Google has started porting the first Android apps to Chromebooks, in an attempt to to bring desktop-like applications to Chrome OS.
The first set of Android apps to Chrome OS are te following:
Duolingo - a fun and free way to learn a new language before your next trip
Evernote - write, collect and find what matters to you, with a full-size keyboard and touchscreen
Sight Words - a delightful way for you to help improve your child's reading skills
Vine - create short, beautiful, looping videos in a simple and fun way
The apps look exactly like their smartphone and tablet counterparts, and will work without an Internet connection.
Google says these first apps are the result of a project called the App Runtime for Chrome (Beta), which the company announced earlier this summer at Google I/O. Over the coming months, Google will be working with a select group of Android developers to add more apps so users will have a more seamless experience across their Android phones and Chromebooks.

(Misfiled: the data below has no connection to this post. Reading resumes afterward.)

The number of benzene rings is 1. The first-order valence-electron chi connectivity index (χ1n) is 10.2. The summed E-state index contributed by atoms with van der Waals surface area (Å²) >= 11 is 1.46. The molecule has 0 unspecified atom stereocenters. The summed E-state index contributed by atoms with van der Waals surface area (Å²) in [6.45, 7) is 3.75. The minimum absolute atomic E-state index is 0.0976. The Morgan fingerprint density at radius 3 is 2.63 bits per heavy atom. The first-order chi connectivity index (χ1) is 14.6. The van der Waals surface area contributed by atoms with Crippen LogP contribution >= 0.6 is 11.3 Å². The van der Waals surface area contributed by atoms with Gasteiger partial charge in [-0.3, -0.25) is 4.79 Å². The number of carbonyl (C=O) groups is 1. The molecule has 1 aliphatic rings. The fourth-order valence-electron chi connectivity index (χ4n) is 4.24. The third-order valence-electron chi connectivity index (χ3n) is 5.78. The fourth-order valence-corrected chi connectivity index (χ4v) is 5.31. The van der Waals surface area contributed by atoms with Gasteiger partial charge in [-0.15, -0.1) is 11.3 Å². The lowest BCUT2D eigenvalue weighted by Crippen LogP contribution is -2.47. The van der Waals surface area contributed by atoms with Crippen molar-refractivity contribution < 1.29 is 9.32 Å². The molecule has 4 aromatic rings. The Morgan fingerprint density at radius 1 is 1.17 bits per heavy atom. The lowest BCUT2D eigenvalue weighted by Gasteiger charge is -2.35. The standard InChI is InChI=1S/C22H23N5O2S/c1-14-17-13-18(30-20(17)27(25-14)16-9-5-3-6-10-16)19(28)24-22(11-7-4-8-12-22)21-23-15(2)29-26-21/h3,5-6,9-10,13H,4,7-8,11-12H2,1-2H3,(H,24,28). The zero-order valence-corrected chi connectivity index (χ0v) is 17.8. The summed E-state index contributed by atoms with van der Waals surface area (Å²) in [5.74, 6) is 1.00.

Last year, the company launched "Chrome Apps," which used Web technologies such as HTML5 but had greater capabilities, such as offline support, desktop notifications and USB peripheral support. But that effort did not attract the developers' community.
Typically, in order to bring Android apps to Chrome OS, developers don't need to port or modify their code.